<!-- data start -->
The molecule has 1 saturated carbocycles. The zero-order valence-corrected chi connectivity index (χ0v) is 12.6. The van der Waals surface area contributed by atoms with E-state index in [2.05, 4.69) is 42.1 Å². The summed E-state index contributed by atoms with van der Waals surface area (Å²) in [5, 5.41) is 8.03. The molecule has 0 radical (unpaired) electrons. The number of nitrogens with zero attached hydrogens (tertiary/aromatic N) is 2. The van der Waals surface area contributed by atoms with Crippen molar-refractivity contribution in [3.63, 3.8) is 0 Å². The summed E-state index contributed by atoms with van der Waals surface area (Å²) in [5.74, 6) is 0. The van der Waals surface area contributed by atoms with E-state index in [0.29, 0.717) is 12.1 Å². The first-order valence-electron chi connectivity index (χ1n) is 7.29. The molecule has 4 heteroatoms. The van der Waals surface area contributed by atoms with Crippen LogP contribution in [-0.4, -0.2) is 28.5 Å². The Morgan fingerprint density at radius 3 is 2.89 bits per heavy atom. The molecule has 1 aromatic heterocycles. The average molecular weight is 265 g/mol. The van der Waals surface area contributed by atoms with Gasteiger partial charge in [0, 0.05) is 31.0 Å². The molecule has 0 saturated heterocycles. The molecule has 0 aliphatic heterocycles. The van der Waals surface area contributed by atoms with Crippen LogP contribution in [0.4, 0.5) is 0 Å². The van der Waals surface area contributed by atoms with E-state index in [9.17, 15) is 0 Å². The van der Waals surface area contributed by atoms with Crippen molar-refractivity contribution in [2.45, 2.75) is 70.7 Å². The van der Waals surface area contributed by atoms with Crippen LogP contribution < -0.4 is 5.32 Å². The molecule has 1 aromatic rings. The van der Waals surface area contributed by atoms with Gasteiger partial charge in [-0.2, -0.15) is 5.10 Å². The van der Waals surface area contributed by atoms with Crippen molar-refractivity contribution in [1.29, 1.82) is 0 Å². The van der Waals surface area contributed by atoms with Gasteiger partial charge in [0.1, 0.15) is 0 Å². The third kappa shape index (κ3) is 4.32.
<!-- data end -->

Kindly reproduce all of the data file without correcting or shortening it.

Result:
The molecule has 1 saturated carbocycles. The zero-order valence-corrected chi connectivity index (χ0v) is 12.6. The van der Waals surface area contributed by atoms with E-state index in [2.05, 4.69) is 42.1 Å². The summed E-state index contributed by atoms with van der Waals surface area (Å²) in [5, 5.41) is 8.03. The molecule has 0 radical (unpaired) electrons. The number of nitrogens with zero attached hydrogens (tertiary/aromatic N) is 2. The van der Waals surface area contributed by atoms with Crippen molar-refractivity contribution in [3.63, 3.8) is 0 Å². The summed E-state index contributed by atoms with van der Waals surface area (Å²) in [5.74, 6) is 0. The van der Waals surface area contributed by atoms with E-state index in [0.29, 0.717) is 12.1 Å². The first-order valence-electron chi connectivity index (χ1n) is 7.29. The molecule has 4 heteroatoms. The van der Waals surface area contributed by atoms with Crippen LogP contribution in [-0.4, -0.2) is 28.5 Å². The Morgan fingerprint density at radius 3 is 2.89 bits per heavy atom. The molecule has 1 aromatic heterocycles. The average molecular weight is 265 g/mol. The van der Waals surface area contributed by atoms with Gasteiger partial charge in [0, 0.05) is 31.0 Å². The molecule has 0 saturated heterocycles. The molecule has 0 aliphatic heterocycles. The van der Waals surface area contributed by atoms with Crippen LogP contribution in [0.4, 0.5) is 0 Å². The van der Waals surface area contributed by atoms with E-state index in [9.17, 15) is 0 Å². The van der Waals surface area contributed by atoms with Crippen molar-refractivity contribution in [2.45, 2.75) is 70.7 Å². The van der Waals surface area contributed by atoms with Crippen LogP contribution < -0.4 is 5.32 Å². The molecule has 1 aromatic rings. The van der Waals surface area contributed by atoms with Gasteiger partial charge in [-0.2, -0.15) is 5.10 Å². The van der Waals surface area contributed by atoms with Crippen molar-refractivity contribution in [1.29, 1.82) is 0 Å². The van der Waals surface area contributed by atoms with Gasteiger partial charge in [0.1, 0.15) is 0 Å². The third kappa shape index (κ3) is 4.32.